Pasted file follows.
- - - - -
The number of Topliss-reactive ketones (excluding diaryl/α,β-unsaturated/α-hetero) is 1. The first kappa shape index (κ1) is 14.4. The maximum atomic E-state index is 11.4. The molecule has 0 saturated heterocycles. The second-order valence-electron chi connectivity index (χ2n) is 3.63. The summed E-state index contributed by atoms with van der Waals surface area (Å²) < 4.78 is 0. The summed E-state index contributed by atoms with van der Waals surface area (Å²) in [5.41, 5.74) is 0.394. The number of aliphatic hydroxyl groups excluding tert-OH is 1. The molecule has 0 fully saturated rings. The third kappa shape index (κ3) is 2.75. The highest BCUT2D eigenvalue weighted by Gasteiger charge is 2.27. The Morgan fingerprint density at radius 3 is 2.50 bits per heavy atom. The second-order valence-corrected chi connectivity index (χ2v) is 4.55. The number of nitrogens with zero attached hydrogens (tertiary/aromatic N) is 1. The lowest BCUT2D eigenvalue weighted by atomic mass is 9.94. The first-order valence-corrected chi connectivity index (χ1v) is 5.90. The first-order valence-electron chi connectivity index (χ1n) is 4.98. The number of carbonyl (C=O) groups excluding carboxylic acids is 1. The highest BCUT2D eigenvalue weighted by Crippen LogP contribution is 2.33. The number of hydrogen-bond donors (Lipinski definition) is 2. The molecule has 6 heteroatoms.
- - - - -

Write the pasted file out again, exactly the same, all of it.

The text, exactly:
The number of Topliss-reactive ketones (excluding diaryl/α,β-unsaturated/α-hetero) is 1. The first kappa shape index (κ1) is 14.4. The maximum atomic E-state index is 11.4. The molecule has 0 saturated heterocycles. The second-order valence-electron chi connectivity index (χ2n) is 3.63. The summed E-state index contributed by atoms with van der Waals surface area (Å²) < 4.78 is 0. The summed E-state index contributed by atoms with van der Waals surface area (Å²) in [5.41, 5.74) is 0.394. The number of aliphatic hydroxyl groups excluding tert-OH is 1. The molecule has 0 fully saturated rings. The third kappa shape index (κ3) is 2.75. The highest BCUT2D eigenvalue weighted by Gasteiger charge is 2.27. The Morgan fingerprint density at radius 3 is 2.50 bits per heavy atom. The second-order valence-corrected chi connectivity index (χ2v) is 4.55. The number of nitrogens with zero attached hydrogens (tertiary/aromatic N) is 1. The lowest BCUT2D eigenvalue weighted by atomic mass is 9.94. The first-order valence-corrected chi connectivity index (χ1v) is 5.90. The first-order valence-electron chi connectivity index (χ1n) is 4.98. The number of carbonyl (C=O) groups excluding carboxylic acids is 1. The highest BCUT2D eigenvalue weighted by Crippen LogP contribution is 2.33. The number of hydrogen-bond donors (Lipinski definition) is 2. The molecule has 6 heteroatoms.